The old adage says “If you find yourself in a hole, stop digging.” So in an energy economy where electricity is costly in both an economic and environmental sense, it makes sense to try to reduce your energy suck across the board in any way possible. With that in mind, an EU-backed initiative known as “Steeper” aims to increase the energy efficiency of electronic devices by an order of magnitude and eliminate so-called “vampire power” that bleeds out of devices that are in standby mode.

To do so, Steeper is going after energy waste at the level of transistors and nanowires, coordinating an effort that involves institutions like IBM Research-Zurich and the Ecole Polytechnique Federale de Lausanne (EPFL) among others to improve energy efficiency in electronics. Researchers will collaborate on the development of various technologies, with the ultimate goal being the development of “steep slope” transistors – the namesake of the project – that can work at sub-0.5-volt operation domains.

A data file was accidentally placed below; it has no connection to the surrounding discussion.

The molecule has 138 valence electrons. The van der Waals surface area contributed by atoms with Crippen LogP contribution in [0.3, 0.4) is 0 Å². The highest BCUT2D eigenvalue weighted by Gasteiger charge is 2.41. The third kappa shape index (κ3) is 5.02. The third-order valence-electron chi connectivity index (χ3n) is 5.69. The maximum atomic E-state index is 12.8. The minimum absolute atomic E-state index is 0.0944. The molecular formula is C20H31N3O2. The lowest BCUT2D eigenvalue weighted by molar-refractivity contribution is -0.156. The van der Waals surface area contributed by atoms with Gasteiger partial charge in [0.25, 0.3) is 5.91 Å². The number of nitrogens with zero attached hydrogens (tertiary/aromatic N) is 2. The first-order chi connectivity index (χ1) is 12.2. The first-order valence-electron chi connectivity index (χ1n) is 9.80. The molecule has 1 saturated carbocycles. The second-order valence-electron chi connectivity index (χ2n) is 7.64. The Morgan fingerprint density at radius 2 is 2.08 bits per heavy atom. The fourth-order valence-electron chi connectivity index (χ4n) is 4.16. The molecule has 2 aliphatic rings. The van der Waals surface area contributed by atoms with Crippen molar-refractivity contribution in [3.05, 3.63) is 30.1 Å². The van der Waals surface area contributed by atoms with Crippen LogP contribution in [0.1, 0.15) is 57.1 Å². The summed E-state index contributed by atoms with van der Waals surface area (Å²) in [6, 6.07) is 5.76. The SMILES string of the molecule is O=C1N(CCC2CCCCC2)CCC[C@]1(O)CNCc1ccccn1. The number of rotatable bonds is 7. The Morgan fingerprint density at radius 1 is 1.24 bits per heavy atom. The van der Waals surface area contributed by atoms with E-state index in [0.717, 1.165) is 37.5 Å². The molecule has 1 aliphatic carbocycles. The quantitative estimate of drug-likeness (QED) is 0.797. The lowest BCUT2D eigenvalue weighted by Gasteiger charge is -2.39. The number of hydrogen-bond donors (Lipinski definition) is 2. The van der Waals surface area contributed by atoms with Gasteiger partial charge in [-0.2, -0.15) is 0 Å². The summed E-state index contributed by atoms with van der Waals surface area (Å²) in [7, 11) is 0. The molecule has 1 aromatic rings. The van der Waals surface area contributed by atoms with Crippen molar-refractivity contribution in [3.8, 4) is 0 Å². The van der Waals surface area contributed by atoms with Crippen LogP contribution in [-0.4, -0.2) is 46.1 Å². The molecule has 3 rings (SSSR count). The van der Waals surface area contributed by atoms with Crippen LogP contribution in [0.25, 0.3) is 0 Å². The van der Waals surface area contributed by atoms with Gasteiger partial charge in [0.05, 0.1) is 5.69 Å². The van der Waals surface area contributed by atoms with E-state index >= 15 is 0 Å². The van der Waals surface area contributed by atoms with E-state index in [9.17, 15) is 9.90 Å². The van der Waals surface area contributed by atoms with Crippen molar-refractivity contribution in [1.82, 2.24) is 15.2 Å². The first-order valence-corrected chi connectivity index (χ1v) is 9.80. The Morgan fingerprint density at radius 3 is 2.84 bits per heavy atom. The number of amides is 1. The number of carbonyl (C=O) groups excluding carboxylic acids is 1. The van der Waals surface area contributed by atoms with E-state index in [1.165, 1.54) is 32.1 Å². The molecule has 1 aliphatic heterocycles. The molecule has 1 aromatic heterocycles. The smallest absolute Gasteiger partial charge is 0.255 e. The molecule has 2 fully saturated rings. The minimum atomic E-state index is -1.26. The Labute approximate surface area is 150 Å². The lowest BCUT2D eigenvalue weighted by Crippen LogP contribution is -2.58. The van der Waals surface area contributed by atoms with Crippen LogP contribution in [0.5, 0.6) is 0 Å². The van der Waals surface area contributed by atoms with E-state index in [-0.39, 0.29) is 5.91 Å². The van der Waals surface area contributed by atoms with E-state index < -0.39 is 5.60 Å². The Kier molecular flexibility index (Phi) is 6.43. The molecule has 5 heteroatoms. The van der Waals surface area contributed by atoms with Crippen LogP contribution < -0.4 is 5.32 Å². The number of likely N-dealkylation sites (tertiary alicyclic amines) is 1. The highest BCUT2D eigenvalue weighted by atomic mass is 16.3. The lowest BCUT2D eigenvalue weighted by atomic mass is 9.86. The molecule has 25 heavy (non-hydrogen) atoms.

Steep slope transistors can switch between the on and off states far more quickly than conventional transistors, and that speed means less power is lost in the transition. That loss may seem negligible, but the aggregate power lost to transistor gate switching is significant. To bring down the operating range to sub-0.5-volt levels, researchers will work to develop new kinds of nanowires that will allow optimum electrostatic control of transistor channels.

Reducing that operating voltage and cutting down on vampire power could reduce the amount of power electronic devices consume, which according to the International Energy Agency stands at about 15 percent of the average household’s consumption – and that’s expected to double by 2022 and triple by2030. Vampire power alone consumes 49 terawatt hours per year. We don’t need to tell you how much that sucks.